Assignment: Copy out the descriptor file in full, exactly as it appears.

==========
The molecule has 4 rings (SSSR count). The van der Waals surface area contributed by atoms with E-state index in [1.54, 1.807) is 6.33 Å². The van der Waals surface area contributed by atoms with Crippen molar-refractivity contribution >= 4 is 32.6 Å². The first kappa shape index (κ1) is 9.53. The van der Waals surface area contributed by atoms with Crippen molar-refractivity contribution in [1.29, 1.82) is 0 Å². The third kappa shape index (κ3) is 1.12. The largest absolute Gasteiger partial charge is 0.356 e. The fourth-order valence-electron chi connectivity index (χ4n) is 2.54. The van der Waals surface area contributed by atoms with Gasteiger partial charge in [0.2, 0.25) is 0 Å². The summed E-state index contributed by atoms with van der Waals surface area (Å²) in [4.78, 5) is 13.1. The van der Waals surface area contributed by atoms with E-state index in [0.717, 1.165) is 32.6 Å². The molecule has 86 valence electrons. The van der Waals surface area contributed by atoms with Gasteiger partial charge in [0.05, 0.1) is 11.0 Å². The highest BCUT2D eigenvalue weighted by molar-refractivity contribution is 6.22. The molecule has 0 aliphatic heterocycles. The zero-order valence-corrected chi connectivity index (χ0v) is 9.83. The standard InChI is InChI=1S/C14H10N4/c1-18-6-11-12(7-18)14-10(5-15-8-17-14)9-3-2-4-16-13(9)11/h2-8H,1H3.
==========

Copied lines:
The molecule has 4 rings (SSSR count). The van der Waals surface area contributed by atoms with E-state index in [1.54, 1.807) is 6.33 Å². The van der Waals surface area contributed by atoms with Crippen molar-refractivity contribution >= 4 is 32.6 Å². The first kappa shape index (κ1) is 9.53. The van der Waals surface area contributed by atoms with Crippen molar-refractivity contribution in [1.29, 1.82) is 0 Å². The third kappa shape index (κ3) is 1.12. The largest absolute Gasteiger partial charge is 0.356 e. The fourth-order valence-electron chi connectivity index (χ4n) is 2.54. The van der Waals surface area contributed by atoms with Gasteiger partial charge in [0.2, 0.25) is 0 Å². The summed E-state index contributed by atoms with van der Waals surface area (Å²) in [4.78, 5) is 13.1. The van der Waals surface area contributed by atoms with E-state index in [0.717, 1.165) is 32.6 Å². The molecule has 86 valence electrons. The van der Waals surface area contributed by atoms with Gasteiger partial charge in [0.05, 0.1) is 11.0 Å². The highest BCUT2D eigenvalue weighted by molar-refractivity contribution is 6.22. The molecule has 0 aliphatic heterocycles. The zero-order valence-corrected chi connectivity index (χ0v) is 9.83. The standard InChI is InChI=1S/C14H10N4/c1-18-6-11-12(7-18)14-10(5-15-8-17-14)9-3-2-4-16-13(9)11/h2-8H,1H3.